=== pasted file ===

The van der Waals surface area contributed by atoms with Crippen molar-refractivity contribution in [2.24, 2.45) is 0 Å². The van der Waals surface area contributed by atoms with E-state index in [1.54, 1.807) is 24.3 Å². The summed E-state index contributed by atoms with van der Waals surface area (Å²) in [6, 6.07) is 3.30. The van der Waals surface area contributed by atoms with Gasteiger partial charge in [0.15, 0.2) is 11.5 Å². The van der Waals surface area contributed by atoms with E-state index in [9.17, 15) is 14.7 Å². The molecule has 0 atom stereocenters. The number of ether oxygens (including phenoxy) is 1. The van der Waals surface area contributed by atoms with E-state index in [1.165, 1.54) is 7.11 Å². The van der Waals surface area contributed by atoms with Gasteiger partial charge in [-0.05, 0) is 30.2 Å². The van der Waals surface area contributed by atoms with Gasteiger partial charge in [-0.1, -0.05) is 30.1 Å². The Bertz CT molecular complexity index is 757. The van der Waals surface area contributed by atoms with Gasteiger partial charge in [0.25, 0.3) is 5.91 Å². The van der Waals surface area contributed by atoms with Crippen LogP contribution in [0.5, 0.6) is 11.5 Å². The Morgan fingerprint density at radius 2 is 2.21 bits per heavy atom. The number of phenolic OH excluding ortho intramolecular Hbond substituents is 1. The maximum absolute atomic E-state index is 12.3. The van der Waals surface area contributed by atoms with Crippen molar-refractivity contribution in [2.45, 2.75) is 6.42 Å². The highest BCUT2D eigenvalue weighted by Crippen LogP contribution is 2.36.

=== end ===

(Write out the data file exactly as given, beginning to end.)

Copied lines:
The van der Waals surface area contributed by atoms with Crippen molar-refractivity contribution in [2.24, 2.45) is 0 Å². The van der Waals surface area contributed by atoms with E-state index in [1.54, 1.807) is 24.3 Å². The summed E-state index contributed by atoms with van der Waals surface area (Å²) in [6, 6.07) is 3.30. The van der Waals surface area contributed by atoms with Gasteiger partial charge in [0.15, 0.2) is 11.5 Å². The van der Waals surface area contributed by atoms with E-state index in [9.17, 15) is 14.7 Å². The molecule has 0 atom stereocenters. The number of ether oxygens (including phenoxy) is 1. The van der Waals surface area contributed by atoms with E-state index in [1.165, 1.54) is 7.11 Å². The van der Waals surface area contributed by atoms with Gasteiger partial charge in [-0.05, 0) is 30.2 Å². The van der Waals surface area contributed by atoms with Gasteiger partial charge in [-0.1, -0.05) is 30.1 Å². The Bertz CT molecular complexity index is 757. The van der Waals surface area contributed by atoms with Gasteiger partial charge in [0.25, 0.3) is 5.91 Å². The van der Waals surface area contributed by atoms with Crippen LogP contribution in [0.5, 0.6) is 11.5 Å². The Morgan fingerprint density at radius 2 is 2.21 bits per heavy atom. The number of phenolic OH excluding ortho intramolecular Hbond substituents is 1. The maximum absolute atomic E-state index is 12.3. The van der Waals surface area contributed by atoms with Crippen molar-refractivity contribution in [2.45, 2.75) is 6.42 Å². The highest BCUT2D eigenvalue weighted by Crippen LogP contribution is 2.36.